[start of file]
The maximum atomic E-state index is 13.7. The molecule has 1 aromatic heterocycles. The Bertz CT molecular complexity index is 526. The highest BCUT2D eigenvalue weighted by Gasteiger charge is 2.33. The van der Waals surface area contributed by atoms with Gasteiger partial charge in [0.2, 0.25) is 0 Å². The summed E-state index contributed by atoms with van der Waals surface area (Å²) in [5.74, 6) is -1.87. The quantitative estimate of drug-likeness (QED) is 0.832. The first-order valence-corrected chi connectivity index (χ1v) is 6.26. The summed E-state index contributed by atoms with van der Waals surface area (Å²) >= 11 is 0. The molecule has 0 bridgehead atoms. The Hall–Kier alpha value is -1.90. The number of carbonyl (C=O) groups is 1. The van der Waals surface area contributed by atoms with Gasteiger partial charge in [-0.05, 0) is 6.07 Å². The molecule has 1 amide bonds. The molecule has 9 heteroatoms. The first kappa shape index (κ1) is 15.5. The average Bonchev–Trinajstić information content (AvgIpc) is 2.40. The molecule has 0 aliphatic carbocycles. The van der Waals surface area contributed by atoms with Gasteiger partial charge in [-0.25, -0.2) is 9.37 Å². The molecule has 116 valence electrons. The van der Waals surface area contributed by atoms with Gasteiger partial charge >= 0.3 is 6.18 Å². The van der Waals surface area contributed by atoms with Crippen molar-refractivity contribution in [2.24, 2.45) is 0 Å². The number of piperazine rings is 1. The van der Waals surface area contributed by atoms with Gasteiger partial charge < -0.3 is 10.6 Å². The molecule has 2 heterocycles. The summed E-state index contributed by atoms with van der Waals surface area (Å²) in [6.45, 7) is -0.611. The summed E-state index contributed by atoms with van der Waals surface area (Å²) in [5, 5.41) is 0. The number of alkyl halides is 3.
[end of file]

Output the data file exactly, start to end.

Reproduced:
The maximum atomic E-state index is 13.7. The molecule has 1 aromatic heterocycles. The Bertz CT molecular complexity index is 526. The highest BCUT2D eigenvalue weighted by Gasteiger charge is 2.33. The van der Waals surface area contributed by atoms with Gasteiger partial charge in [0.2, 0.25) is 0 Å². The summed E-state index contributed by atoms with van der Waals surface area (Å²) in [5.74, 6) is -1.87. The quantitative estimate of drug-likeness (QED) is 0.832. The first-order valence-corrected chi connectivity index (χ1v) is 6.26. The summed E-state index contributed by atoms with van der Waals surface area (Å²) >= 11 is 0. The molecule has 0 bridgehead atoms. The Hall–Kier alpha value is -1.90. The number of carbonyl (C=O) groups is 1. The van der Waals surface area contributed by atoms with Gasteiger partial charge in [-0.05, 0) is 6.07 Å². The molecule has 1 amide bonds. The molecule has 9 heteroatoms. The first kappa shape index (κ1) is 15.5. The average Bonchev–Trinajstić information content (AvgIpc) is 2.40. The molecule has 0 aliphatic carbocycles. The van der Waals surface area contributed by atoms with Gasteiger partial charge in [-0.25, -0.2) is 9.37 Å². The molecule has 116 valence electrons. The van der Waals surface area contributed by atoms with Gasteiger partial charge >= 0.3 is 6.18 Å². The van der Waals surface area contributed by atoms with Crippen molar-refractivity contribution in [2.24, 2.45) is 0 Å². The number of piperazine rings is 1. The van der Waals surface area contributed by atoms with Gasteiger partial charge < -0.3 is 10.6 Å². The molecule has 2 heterocycles. The summed E-state index contributed by atoms with van der Waals surface area (Å²) in [6.45, 7) is -0.611. The summed E-state index contributed by atoms with van der Waals surface area (Å²) in [5, 5.41) is 0. The number of alkyl halides is 3.